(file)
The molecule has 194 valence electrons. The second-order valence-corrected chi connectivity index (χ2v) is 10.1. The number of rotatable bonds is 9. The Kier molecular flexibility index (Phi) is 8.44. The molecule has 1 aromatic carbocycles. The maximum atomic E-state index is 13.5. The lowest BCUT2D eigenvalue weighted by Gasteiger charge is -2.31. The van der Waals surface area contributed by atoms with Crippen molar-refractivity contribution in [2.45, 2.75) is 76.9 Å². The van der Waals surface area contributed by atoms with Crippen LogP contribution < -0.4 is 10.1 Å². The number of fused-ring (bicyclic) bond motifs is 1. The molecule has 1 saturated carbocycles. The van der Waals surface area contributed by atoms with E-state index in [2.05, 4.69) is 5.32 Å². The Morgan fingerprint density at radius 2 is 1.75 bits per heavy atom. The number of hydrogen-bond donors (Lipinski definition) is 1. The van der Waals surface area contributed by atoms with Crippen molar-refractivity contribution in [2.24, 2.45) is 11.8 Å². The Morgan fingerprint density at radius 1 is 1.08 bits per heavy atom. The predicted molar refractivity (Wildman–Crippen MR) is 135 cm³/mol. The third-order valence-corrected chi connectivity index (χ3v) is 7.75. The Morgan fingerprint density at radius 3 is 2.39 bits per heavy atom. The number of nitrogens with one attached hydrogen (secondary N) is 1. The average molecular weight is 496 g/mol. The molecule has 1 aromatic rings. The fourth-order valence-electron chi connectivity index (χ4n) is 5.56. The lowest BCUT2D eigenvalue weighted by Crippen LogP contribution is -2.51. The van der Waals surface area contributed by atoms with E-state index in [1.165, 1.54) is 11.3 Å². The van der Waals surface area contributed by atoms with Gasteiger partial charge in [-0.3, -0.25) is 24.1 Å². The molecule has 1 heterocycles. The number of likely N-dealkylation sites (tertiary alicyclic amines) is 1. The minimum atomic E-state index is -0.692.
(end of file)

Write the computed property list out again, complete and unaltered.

The molecule has 194 valence electrons. The second-order valence-corrected chi connectivity index (χ2v) is 10.1. The number of rotatable bonds is 9. The Kier molecular flexibility index (Phi) is 8.44. The molecule has 1 aromatic carbocycles. The maximum atomic E-state index is 13.5. The lowest BCUT2D eigenvalue weighted by Gasteiger charge is -2.31. The van der Waals surface area contributed by atoms with Crippen molar-refractivity contribution in [2.45, 2.75) is 76.9 Å². The van der Waals surface area contributed by atoms with Crippen LogP contribution < -0.4 is 10.1 Å². The number of fused-ring (bicyclic) bond motifs is 1. The molecule has 1 saturated carbocycles. The van der Waals surface area contributed by atoms with E-state index in [2.05, 4.69) is 5.32 Å². The Morgan fingerprint density at radius 2 is 1.75 bits per heavy atom. The number of hydrogen-bond donors (Lipinski definition) is 1. The van der Waals surface area contributed by atoms with Crippen molar-refractivity contribution in [2.24, 2.45) is 11.8 Å². The Morgan fingerprint density at radius 1 is 1.08 bits per heavy atom. The predicted molar refractivity (Wildman–Crippen MR) is 135 cm³/mol. The third-order valence-corrected chi connectivity index (χ3v) is 7.75. The Morgan fingerprint density at radius 3 is 2.39 bits per heavy atom. The number of nitrogens with one attached hydrogen (secondary N) is 1. The average molecular weight is 496 g/mol. The molecule has 1 aromatic rings. The fourth-order valence-electron chi connectivity index (χ4n) is 5.56. The lowest BCUT2D eigenvalue weighted by Crippen LogP contribution is -2.51. The van der Waals surface area contributed by atoms with E-state index in [1.165, 1.54) is 11.3 Å². The van der Waals surface area contributed by atoms with Gasteiger partial charge in [-0.3, -0.25) is 24.1 Å². The molecule has 1 heterocycles. The number of likely N-dealkylation sites (tertiary alicyclic amines) is 1. The minimum atomic E-state index is -0.692.